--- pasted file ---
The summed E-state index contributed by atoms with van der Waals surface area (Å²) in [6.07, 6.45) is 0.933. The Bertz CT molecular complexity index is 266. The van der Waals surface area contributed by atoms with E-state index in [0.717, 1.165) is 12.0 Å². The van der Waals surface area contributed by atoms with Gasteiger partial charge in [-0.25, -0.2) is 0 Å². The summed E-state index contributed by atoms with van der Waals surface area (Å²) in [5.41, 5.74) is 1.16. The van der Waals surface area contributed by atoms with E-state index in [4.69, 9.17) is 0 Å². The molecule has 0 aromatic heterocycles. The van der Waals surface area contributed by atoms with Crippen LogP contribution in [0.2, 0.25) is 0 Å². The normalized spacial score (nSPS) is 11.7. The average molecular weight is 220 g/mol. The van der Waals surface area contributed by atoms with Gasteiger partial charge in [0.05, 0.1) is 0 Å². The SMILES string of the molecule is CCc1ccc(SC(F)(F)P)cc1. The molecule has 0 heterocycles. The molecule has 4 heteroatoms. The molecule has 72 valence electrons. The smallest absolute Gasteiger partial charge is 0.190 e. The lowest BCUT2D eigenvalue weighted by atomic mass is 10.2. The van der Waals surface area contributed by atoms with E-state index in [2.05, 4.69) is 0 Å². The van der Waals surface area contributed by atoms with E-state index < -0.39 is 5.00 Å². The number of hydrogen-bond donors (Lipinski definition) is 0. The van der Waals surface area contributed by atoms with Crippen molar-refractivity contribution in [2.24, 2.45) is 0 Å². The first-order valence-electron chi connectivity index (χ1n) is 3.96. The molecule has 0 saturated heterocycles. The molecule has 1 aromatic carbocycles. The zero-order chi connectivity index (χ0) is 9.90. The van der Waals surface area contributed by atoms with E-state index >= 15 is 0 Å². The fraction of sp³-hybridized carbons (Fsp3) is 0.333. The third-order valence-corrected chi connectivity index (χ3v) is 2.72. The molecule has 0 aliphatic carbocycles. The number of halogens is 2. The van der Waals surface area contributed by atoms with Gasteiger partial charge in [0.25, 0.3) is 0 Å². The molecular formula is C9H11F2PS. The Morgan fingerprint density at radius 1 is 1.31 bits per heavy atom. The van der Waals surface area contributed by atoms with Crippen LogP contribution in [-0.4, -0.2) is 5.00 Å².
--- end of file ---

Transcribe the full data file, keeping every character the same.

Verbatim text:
The summed E-state index contributed by atoms with van der Waals surface area (Å²) in [6.07, 6.45) is 0.933. The Bertz CT molecular complexity index is 266. The van der Waals surface area contributed by atoms with E-state index in [0.717, 1.165) is 12.0 Å². The van der Waals surface area contributed by atoms with Gasteiger partial charge in [-0.25, -0.2) is 0 Å². The summed E-state index contributed by atoms with van der Waals surface area (Å²) in [5.41, 5.74) is 1.16. The van der Waals surface area contributed by atoms with E-state index in [4.69, 9.17) is 0 Å². The molecule has 0 aromatic heterocycles. The van der Waals surface area contributed by atoms with Crippen LogP contribution in [0.2, 0.25) is 0 Å². The normalized spacial score (nSPS) is 11.7. The average molecular weight is 220 g/mol. The van der Waals surface area contributed by atoms with Gasteiger partial charge in [0.05, 0.1) is 0 Å². The SMILES string of the molecule is CCc1ccc(SC(F)(F)P)cc1. The molecule has 0 heterocycles. The molecule has 4 heteroatoms. The molecule has 72 valence electrons. The smallest absolute Gasteiger partial charge is 0.190 e. The lowest BCUT2D eigenvalue weighted by atomic mass is 10.2. The van der Waals surface area contributed by atoms with E-state index in [2.05, 4.69) is 0 Å². The van der Waals surface area contributed by atoms with E-state index < -0.39 is 5.00 Å². The number of hydrogen-bond donors (Lipinski definition) is 0. The van der Waals surface area contributed by atoms with Crippen molar-refractivity contribution in [2.24, 2.45) is 0 Å². The first-order valence-electron chi connectivity index (χ1n) is 3.96. The molecule has 0 saturated heterocycles. The molecule has 1 aromatic carbocycles. The zero-order chi connectivity index (χ0) is 9.90. The van der Waals surface area contributed by atoms with E-state index >= 15 is 0 Å². The fraction of sp³-hybridized carbons (Fsp3) is 0.333. The third-order valence-corrected chi connectivity index (χ3v) is 2.72. The molecule has 0 aliphatic carbocycles. The number of halogens is 2. The van der Waals surface area contributed by atoms with Gasteiger partial charge in [0.25, 0.3) is 0 Å². The molecular formula is C9H11F2PS. The Morgan fingerprint density at radius 1 is 1.31 bits per heavy atom. The van der Waals surface area contributed by atoms with Crippen LogP contribution in [-0.4, -0.2) is 5.00 Å².